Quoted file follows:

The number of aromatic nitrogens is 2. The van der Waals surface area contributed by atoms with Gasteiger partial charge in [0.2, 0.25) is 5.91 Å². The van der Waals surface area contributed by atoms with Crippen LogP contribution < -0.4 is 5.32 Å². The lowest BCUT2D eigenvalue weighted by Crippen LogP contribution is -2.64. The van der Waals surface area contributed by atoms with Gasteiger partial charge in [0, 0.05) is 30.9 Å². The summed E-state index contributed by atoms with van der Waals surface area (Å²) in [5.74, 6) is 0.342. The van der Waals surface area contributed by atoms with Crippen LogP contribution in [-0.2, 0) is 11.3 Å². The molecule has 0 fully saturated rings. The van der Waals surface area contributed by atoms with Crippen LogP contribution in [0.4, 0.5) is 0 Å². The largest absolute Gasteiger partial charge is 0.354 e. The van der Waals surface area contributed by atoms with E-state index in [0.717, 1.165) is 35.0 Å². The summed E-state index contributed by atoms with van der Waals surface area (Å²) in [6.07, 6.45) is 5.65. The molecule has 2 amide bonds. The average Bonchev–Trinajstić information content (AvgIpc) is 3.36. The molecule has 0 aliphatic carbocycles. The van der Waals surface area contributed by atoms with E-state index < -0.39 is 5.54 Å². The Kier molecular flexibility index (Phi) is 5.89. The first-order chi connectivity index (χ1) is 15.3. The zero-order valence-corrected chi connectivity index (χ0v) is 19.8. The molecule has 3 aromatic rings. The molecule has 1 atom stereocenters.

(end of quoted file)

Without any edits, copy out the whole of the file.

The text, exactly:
The number of aromatic nitrogens is 2. The van der Waals surface area contributed by atoms with Gasteiger partial charge in [0.2, 0.25) is 5.91 Å². The van der Waals surface area contributed by atoms with Crippen LogP contribution < -0.4 is 5.32 Å². The lowest BCUT2D eigenvalue weighted by Crippen LogP contribution is -2.64. The van der Waals surface area contributed by atoms with Gasteiger partial charge in [0, 0.05) is 30.9 Å². The summed E-state index contributed by atoms with van der Waals surface area (Å²) in [5.74, 6) is 0.342. The van der Waals surface area contributed by atoms with Crippen LogP contribution in [-0.2, 0) is 11.3 Å². The molecule has 0 fully saturated rings. The van der Waals surface area contributed by atoms with Crippen LogP contribution in [0.4, 0.5) is 0 Å². The largest absolute Gasteiger partial charge is 0.354 e. The van der Waals surface area contributed by atoms with E-state index in [0.717, 1.165) is 35.0 Å². The summed E-state index contributed by atoms with van der Waals surface area (Å²) in [6.07, 6.45) is 5.65. The molecule has 2 amide bonds. The average Bonchev–Trinajstić information content (AvgIpc) is 3.36. The molecule has 0 aliphatic carbocycles. The van der Waals surface area contributed by atoms with E-state index < -0.39 is 5.54 Å². The Kier molecular flexibility index (Phi) is 5.89. The first-order chi connectivity index (χ1) is 15.3. The zero-order valence-corrected chi connectivity index (χ0v) is 19.8. The molecule has 3 aromatic rings. The molecule has 1 atom stereocenters.